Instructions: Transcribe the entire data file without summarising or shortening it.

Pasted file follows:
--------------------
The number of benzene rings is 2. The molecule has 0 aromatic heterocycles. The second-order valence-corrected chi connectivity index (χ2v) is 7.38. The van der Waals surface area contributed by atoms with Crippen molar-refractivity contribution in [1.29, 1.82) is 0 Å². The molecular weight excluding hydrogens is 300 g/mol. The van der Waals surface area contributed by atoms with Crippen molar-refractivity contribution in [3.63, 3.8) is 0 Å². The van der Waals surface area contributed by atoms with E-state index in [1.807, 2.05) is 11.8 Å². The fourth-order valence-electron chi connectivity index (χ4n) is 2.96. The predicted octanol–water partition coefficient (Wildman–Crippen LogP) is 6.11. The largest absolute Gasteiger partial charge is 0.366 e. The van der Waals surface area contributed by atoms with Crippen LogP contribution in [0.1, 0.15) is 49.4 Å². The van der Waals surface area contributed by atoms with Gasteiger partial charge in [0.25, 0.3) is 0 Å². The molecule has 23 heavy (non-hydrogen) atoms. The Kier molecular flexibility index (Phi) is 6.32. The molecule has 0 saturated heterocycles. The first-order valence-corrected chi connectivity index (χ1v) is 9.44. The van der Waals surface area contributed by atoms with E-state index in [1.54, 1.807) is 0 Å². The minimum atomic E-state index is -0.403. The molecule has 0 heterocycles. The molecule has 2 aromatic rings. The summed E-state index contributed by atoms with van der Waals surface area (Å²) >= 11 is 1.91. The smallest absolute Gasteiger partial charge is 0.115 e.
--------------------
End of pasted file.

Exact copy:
The number of benzene rings is 2. The molecule has 0 aromatic heterocycles. The second-order valence-corrected chi connectivity index (χ2v) is 7.38. The van der Waals surface area contributed by atoms with Crippen molar-refractivity contribution in [1.29, 1.82) is 0 Å². The molecular weight excluding hydrogens is 300 g/mol. The van der Waals surface area contributed by atoms with Crippen molar-refractivity contribution in [3.63, 3.8) is 0 Å². The van der Waals surface area contributed by atoms with E-state index in [1.807, 2.05) is 11.8 Å². The fourth-order valence-electron chi connectivity index (χ4n) is 2.96. The predicted octanol–water partition coefficient (Wildman–Crippen LogP) is 6.11. The largest absolute Gasteiger partial charge is 0.366 e. The van der Waals surface area contributed by atoms with Crippen LogP contribution in [0.1, 0.15) is 49.4 Å². The van der Waals surface area contributed by atoms with Gasteiger partial charge in [0.25, 0.3) is 0 Å². The molecule has 23 heavy (non-hydrogen) atoms. The Kier molecular flexibility index (Phi) is 6.32. The molecule has 0 saturated heterocycles. The first-order valence-corrected chi connectivity index (χ1v) is 9.44. The van der Waals surface area contributed by atoms with E-state index in [1.54, 1.807) is 0 Å². The minimum atomic E-state index is -0.403. The molecule has 0 heterocycles. The molecule has 2 aromatic rings. The summed E-state index contributed by atoms with van der Waals surface area (Å²) >= 11 is 1.91. The smallest absolute Gasteiger partial charge is 0.115 e.